Saturday, December 10, 2005

Wife-beating, Misogyny, and All That Jazz …

Antagonists of Islam have been raising quite some hell over verse 4:34 of the Holy Qur’an. Their main contention is that since the verse permits a husband to "beat" his wife in certain conditions, it has sanctioned physical abuse or violence. We will insha’Allah consider here not only the allegations made, but also why they were made, why some of our Muslim brothers have actually been apologetic about it, what the correct refutation to these allegations is, and what lessons we should learn from this whole issue of attacking the Qur’an.

First and foremost, we need to emphasize the obvious fact lost on so many that the Qur’an is in Arabic. The Holy Qur’an itself has proclaimed in several places that it has been revealed in the Arabic language (12:2, 13:37, 16:103, 20:113, 26:195, 39:28, 41:3, 41:44, 42:7, 43:3, and 46:12). The reason for the Qur’an being in Arabic is that it should be perfect in every respect:

And indeed We have put forth for men, in this Qur'an every kind of similitude in order that they may remember. An Arabic Qur'an, without any crookedness (therein) in order that they may avoid all evil which God has ordered them to avoid, fear Him and keep their duty to Him. (Qur’an, 39:27-28)

It is obvious that any translation of the Qur’an is NOT the Qur’an. The translation will necessarily be imperfect and will contain some degree of “crookedness”. Thus, the argument that the Qur’an says that a man is allowed to scourge, beat, or be violent towards his wife just because an English translation has used those words, is a reflection of the contender’s ignorance or prejudice. To deal with the issue at hand, we will have to turn to verse 4:34 of the Qur’an as it is in the original Arabic:

الرِّجَالُ قَوَّامُونَ عَلَى النِّسَاء بِمَا فَضَّلَ اللّهُ بَعْضَهُمْ عَلَى بَعْضٍ وَبِمَا أَنفَقُواْ مِنْ أَمْوَالِهِمْ فَالصَّالِحَاتُ قَانِتَاتٌ حَافِظَاتٌ لِّلْغَيْبِ بِمَا حَفِظَ اللّهُ وَاللاَّتِي تَخَافُونَ نُشُوزَهُنَّ فَعِظُوهُنَّ وَاهْجُرُوهُنَّ فِي الْمَضَاجِعِ وَاضْرِبُوهُنَّ فَإِنْ أَطَعْنَكُمْ فَلاَ تَبْغُواْ عَلَيْهِنَّ سَبِيلاً إِنَّ اللّهَ كَانَ عَلِيًّا كَبِيرًا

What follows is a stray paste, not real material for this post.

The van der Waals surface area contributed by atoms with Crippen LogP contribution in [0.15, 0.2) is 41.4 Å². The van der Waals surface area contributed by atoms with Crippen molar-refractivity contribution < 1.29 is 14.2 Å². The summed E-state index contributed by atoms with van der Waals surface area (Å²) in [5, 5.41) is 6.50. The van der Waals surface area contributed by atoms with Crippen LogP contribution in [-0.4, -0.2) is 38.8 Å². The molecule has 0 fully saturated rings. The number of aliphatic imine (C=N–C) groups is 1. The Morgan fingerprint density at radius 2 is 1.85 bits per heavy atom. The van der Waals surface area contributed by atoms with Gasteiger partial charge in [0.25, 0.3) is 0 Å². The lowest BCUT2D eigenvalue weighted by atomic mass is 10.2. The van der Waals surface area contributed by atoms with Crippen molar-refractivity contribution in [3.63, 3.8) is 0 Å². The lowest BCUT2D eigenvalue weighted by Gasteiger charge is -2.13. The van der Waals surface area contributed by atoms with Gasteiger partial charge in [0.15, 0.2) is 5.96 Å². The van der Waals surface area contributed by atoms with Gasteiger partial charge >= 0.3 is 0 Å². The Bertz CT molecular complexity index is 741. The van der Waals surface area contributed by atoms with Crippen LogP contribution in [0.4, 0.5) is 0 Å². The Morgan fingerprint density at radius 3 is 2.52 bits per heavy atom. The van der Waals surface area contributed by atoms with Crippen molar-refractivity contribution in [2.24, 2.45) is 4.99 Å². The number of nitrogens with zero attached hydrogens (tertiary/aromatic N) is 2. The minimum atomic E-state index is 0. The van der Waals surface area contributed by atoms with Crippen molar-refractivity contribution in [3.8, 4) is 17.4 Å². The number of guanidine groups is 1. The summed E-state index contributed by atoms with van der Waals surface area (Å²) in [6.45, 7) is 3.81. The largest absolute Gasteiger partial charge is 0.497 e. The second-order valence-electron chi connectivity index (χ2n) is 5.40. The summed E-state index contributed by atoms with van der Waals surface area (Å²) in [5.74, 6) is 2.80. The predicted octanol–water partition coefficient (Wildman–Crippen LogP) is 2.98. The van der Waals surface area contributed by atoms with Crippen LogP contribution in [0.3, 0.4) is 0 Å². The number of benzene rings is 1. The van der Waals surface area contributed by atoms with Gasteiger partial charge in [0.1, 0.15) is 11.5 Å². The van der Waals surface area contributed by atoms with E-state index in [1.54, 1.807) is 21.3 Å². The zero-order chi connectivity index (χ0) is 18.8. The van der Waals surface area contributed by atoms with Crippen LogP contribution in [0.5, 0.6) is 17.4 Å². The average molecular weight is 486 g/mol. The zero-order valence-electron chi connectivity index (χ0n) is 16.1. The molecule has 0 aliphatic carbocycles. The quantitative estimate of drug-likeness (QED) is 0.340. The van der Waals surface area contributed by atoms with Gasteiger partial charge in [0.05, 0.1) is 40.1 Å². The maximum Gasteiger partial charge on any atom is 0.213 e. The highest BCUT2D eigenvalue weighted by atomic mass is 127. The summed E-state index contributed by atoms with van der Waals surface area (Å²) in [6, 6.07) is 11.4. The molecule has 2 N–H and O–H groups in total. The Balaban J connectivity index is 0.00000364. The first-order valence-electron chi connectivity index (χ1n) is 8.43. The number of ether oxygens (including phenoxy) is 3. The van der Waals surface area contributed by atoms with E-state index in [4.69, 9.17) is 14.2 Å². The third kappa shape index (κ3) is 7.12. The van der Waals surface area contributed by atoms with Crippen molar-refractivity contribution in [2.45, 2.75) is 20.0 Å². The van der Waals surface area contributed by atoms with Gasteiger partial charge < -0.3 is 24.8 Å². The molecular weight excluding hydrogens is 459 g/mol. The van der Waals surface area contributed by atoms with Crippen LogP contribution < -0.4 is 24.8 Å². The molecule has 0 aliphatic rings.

The verse has sometimes been translated as follows:

Men are the protectors and maintainers of women, because God has made one of them to excel the other, and because they spend [to support them] from their means. Therefore the righteous women are devoutly obedient [to God and to their husbands], and guard in the husband's absence what God orders them to guard [e.g. their chastity, their husband's property, etc.]. As to those women on whose part you see ill conduct, admonish them [first], [next], refuse to share their beds, [and last] beat them [lightly, if it is useful], but if they return to obedience, seek not against them means [of annoyance]. Surely, God is Ever Most High, Most Great. (Qur’an, 4:34)

The Arabic phrase adh-re-boo-hun-na has been translated to mean “beat” them. The root verb employed here is dharaba, which is used in the sense of “to strike”, but it can be used to mean anything from a gentle tap to a fatal blow, as is evident from its use in the Qur’an at other places:

Mild tap:

So We said: "Strike him (the dead man) with a piece of it (the cow)." Thus God brings the dead to life and shows you His Signs so that you may understand. (Qur’an, 2:73)

Then he turned upon them, striking (them) with (his) right hand. (Qur’an, 37:93)

Moderate strike:

And indeed We inspired Moses (saying): "Travel by night with My slaves and strike a dry path for them in the sea, fearing neither to be overtaken [by Pharaoh] nor being afraid (of drowning in the sea)." (Qur’an, 20:77)

Then We inspired Moses (saying): "Strike the sea with your stick." And it parted, and each separate part (of that sea water) became like the huge, firm mass of a mountain. (Qur’an, 26:63)

And (remember) when Moses asked for water for his people, We said: "Strike the stone with your stick." Then gushed forth therefrom twelve springs. Each (group of) people knew its own place for water. "Eat and drink of that which God has provided and do not act corruptly, making mischief on the earth." (Qur’an, 2:60)

And We divided them into twelve tribes (as distinct) nations. We directed Moses by inspiration, when his people asked him for water, (saying): "Strike the stone with your stick", and there gushed forth out of it twelve springs: each group knew its own place for water. We shaded them with the clouds and sent down upon them Manna and the quails (saying): "Eat of the good things with which We have provided you." They harmed Us not but they used to harm themselves. (Qur’an, 7:160)

Severe blow:

(Remember) when your Lord inspired the angels, "Verily, I am with you, so keep firm those who have believed. I will cast terror into the hearts of those who have disbelieved, so strike them over the necks, and smite over all their fingers and toes." (Qur’an, 8:12)